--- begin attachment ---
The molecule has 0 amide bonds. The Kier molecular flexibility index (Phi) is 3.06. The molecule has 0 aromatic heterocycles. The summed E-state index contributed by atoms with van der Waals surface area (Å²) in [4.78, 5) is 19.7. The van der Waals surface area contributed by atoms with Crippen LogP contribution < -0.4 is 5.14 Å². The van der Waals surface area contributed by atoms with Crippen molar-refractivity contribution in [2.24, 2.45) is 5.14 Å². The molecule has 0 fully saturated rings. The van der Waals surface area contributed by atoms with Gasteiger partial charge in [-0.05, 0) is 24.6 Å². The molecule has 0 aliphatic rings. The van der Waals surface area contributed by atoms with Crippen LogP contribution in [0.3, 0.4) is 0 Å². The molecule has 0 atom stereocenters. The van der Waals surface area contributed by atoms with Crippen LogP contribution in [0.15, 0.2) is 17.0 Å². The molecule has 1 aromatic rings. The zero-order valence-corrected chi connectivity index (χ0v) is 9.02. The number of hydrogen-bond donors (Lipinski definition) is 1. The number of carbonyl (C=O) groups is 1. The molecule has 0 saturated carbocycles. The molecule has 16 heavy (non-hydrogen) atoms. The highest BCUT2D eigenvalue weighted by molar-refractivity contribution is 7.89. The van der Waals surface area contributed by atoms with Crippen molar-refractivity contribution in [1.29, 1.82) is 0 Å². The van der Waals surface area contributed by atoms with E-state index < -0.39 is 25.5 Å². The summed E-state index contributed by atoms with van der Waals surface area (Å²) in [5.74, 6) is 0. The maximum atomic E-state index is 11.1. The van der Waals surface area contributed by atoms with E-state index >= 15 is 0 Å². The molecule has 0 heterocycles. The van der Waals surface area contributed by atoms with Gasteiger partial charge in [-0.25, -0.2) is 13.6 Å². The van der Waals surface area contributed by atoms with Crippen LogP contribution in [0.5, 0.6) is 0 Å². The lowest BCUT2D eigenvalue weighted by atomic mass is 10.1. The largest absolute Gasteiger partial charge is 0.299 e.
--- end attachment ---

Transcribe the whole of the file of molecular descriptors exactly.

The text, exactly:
The molecule has 0 amide bonds. The Kier molecular flexibility index (Phi) is 3.06. The molecule has 0 aromatic heterocycles. The summed E-state index contributed by atoms with van der Waals surface area (Å²) in [4.78, 5) is 19.7. The van der Waals surface area contributed by atoms with Crippen LogP contribution < -0.4 is 5.14 Å². The van der Waals surface area contributed by atoms with Crippen molar-refractivity contribution in [2.24, 2.45) is 5.14 Å². The molecule has 0 fully saturated rings. The van der Waals surface area contributed by atoms with Gasteiger partial charge in [-0.05, 0) is 24.6 Å². The molecule has 0 aliphatic rings. The van der Waals surface area contributed by atoms with Crippen LogP contribution in [0.3, 0.4) is 0 Å². The molecule has 0 atom stereocenters. The van der Waals surface area contributed by atoms with Crippen LogP contribution in [0.15, 0.2) is 17.0 Å². The molecule has 1 aromatic rings. The zero-order valence-corrected chi connectivity index (χ0v) is 9.02. The number of hydrogen-bond donors (Lipinski definition) is 1. The number of carbonyl (C=O) groups is 1. The molecule has 0 saturated carbocycles. The molecule has 16 heavy (non-hydrogen) atoms. The highest BCUT2D eigenvalue weighted by molar-refractivity contribution is 7.89. The van der Waals surface area contributed by atoms with Crippen molar-refractivity contribution in [1.29, 1.82) is 0 Å². The van der Waals surface area contributed by atoms with E-state index < -0.39 is 25.5 Å². The summed E-state index contributed by atoms with van der Waals surface area (Å²) in [5.74, 6) is 0. The maximum atomic E-state index is 11.1. The van der Waals surface area contributed by atoms with E-state index >= 15 is 0 Å². The molecule has 0 heterocycles. The van der Waals surface area contributed by atoms with Gasteiger partial charge in [-0.25, -0.2) is 13.6 Å². The van der Waals surface area contributed by atoms with Crippen LogP contribution in [0.5, 0.6) is 0 Å². The lowest BCUT2D eigenvalue weighted by atomic mass is 10.1. The largest absolute Gasteiger partial charge is 0.299 e.